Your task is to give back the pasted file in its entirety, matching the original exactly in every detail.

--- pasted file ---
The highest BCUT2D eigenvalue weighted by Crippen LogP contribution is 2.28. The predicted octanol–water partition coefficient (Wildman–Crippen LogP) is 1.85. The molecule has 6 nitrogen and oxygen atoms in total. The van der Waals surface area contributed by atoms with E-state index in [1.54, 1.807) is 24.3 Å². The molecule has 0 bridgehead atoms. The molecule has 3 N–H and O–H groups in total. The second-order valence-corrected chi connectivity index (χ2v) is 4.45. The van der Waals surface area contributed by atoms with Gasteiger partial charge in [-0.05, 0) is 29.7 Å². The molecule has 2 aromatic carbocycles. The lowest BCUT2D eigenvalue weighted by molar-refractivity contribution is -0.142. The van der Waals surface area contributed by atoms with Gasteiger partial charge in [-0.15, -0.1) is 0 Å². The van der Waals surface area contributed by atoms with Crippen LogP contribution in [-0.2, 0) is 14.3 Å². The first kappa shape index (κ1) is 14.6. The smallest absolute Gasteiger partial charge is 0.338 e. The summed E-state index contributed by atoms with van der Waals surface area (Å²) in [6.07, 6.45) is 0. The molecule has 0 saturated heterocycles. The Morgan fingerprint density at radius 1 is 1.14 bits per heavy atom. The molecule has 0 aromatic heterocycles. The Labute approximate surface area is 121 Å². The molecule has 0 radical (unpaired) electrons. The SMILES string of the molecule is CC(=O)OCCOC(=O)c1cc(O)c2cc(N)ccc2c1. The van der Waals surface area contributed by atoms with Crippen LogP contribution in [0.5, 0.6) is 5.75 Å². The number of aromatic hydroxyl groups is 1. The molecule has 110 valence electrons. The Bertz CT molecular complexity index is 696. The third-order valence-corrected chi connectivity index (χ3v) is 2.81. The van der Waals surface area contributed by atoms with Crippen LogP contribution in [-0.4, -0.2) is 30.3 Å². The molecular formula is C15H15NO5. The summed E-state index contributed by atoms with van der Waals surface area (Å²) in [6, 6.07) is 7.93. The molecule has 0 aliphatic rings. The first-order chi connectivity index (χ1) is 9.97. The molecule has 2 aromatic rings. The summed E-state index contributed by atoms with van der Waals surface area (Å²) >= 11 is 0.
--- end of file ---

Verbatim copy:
The highest BCUT2D eigenvalue weighted by Crippen LogP contribution is 2.28. The predicted octanol–water partition coefficient (Wildman–Crippen LogP) is 1.85. The molecule has 6 nitrogen and oxygen atoms in total. The van der Waals surface area contributed by atoms with E-state index in [1.54, 1.807) is 24.3 Å². The molecule has 0 bridgehead atoms. The molecule has 3 N–H and O–H groups in total. The second-order valence-corrected chi connectivity index (χ2v) is 4.45. The van der Waals surface area contributed by atoms with Gasteiger partial charge in [-0.05, 0) is 29.7 Å². The molecule has 2 aromatic carbocycles. The lowest BCUT2D eigenvalue weighted by molar-refractivity contribution is -0.142. The van der Waals surface area contributed by atoms with Gasteiger partial charge in [-0.15, -0.1) is 0 Å². The van der Waals surface area contributed by atoms with Crippen LogP contribution in [-0.2, 0) is 14.3 Å². The first kappa shape index (κ1) is 14.6. The smallest absolute Gasteiger partial charge is 0.338 e. The summed E-state index contributed by atoms with van der Waals surface area (Å²) in [6.07, 6.45) is 0. The molecule has 0 saturated heterocycles. The Morgan fingerprint density at radius 1 is 1.14 bits per heavy atom. The molecule has 0 aromatic heterocycles. The Labute approximate surface area is 121 Å². The molecule has 0 radical (unpaired) electrons. The SMILES string of the molecule is CC(=O)OCCOC(=O)c1cc(O)c2cc(N)ccc2c1. The van der Waals surface area contributed by atoms with Crippen LogP contribution in [0.5, 0.6) is 5.75 Å². The number of aromatic hydroxyl groups is 1. The molecule has 110 valence electrons. The Bertz CT molecular complexity index is 696. The third-order valence-corrected chi connectivity index (χ3v) is 2.81. The van der Waals surface area contributed by atoms with Crippen LogP contribution in [-0.4, -0.2) is 30.3 Å². The molecular formula is C15H15NO5. The summed E-state index contributed by atoms with van der Waals surface area (Å²) in [6, 6.07) is 7.93. The molecule has 0 aliphatic rings. The first-order chi connectivity index (χ1) is 9.97. The molecule has 2 aromatic rings. The summed E-state index contributed by atoms with van der Waals surface area (Å²) >= 11 is 0.